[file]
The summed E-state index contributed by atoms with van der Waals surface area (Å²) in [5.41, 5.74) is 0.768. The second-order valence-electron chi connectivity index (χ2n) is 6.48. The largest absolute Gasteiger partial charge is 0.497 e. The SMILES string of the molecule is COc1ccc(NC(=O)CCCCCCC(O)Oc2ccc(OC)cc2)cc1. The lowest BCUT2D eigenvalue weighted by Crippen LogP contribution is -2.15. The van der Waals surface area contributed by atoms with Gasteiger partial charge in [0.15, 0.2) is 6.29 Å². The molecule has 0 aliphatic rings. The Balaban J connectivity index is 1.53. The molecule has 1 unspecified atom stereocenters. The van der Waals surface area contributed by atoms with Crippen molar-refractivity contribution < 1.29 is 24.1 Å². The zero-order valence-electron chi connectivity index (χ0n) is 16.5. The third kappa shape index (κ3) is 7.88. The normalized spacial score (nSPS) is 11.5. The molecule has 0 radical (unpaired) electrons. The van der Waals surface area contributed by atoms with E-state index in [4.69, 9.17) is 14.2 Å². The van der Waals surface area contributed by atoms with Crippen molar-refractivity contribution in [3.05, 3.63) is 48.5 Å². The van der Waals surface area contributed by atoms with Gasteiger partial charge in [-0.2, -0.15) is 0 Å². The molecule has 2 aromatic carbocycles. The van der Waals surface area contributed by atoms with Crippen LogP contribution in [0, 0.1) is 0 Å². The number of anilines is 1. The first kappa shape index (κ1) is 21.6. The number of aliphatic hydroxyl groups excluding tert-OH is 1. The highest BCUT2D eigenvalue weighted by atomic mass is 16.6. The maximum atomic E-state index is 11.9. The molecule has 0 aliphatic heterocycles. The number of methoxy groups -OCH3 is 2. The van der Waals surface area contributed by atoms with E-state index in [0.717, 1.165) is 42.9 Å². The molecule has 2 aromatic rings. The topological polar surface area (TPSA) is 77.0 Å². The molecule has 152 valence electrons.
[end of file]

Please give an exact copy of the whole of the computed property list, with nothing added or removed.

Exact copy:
The summed E-state index contributed by atoms with van der Waals surface area (Å²) in [5.41, 5.74) is 0.768. The second-order valence-electron chi connectivity index (χ2n) is 6.48. The largest absolute Gasteiger partial charge is 0.497 e. The SMILES string of the molecule is COc1ccc(NC(=O)CCCCCCC(O)Oc2ccc(OC)cc2)cc1. The lowest BCUT2D eigenvalue weighted by Crippen LogP contribution is -2.15. The van der Waals surface area contributed by atoms with Gasteiger partial charge in [0.15, 0.2) is 6.29 Å². The molecule has 0 aliphatic rings. The Balaban J connectivity index is 1.53. The molecule has 1 unspecified atom stereocenters. The van der Waals surface area contributed by atoms with Crippen molar-refractivity contribution < 1.29 is 24.1 Å². The zero-order valence-electron chi connectivity index (χ0n) is 16.5. The third kappa shape index (κ3) is 7.88. The normalized spacial score (nSPS) is 11.5. The molecule has 0 radical (unpaired) electrons. The van der Waals surface area contributed by atoms with E-state index in [4.69, 9.17) is 14.2 Å². The van der Waals surface area contributed by atoms with Crippen molar-refractivity contribution in [3.05, 3.63) is 48.5 Å². The van der Waals surface area contributed by atoms with Gasteiger partial charge in [-0.2, -0.15) is 0 Å². The molecule has 2 aromatic carbocycles. The van der Waals surface area contributed by atoms with Crippen LogP contribution in [0, 0.1) is 0 Å². The number of anilines is 1. The first kappa shape index (κ1) is 21.6. The number of aliphatic hydroxyl groups excluding tert-OH is 1. The highest BCUT2D eigenvalue weighted by atomic mass is 16.6. The maximum atomic E-state index is 11.9. The molecule has 0 aliphatic heterocycles. The number of methoxy groups -OCH3 is 2. The van der Waals surface area contributed by atoms with E-state index in [0.717, 1.165) is 42.9 Å². The molecule has 2 aromatic rings. The topological polar surface area (TPSA) is 77.0 Å². The molecule has 152 valence electrons.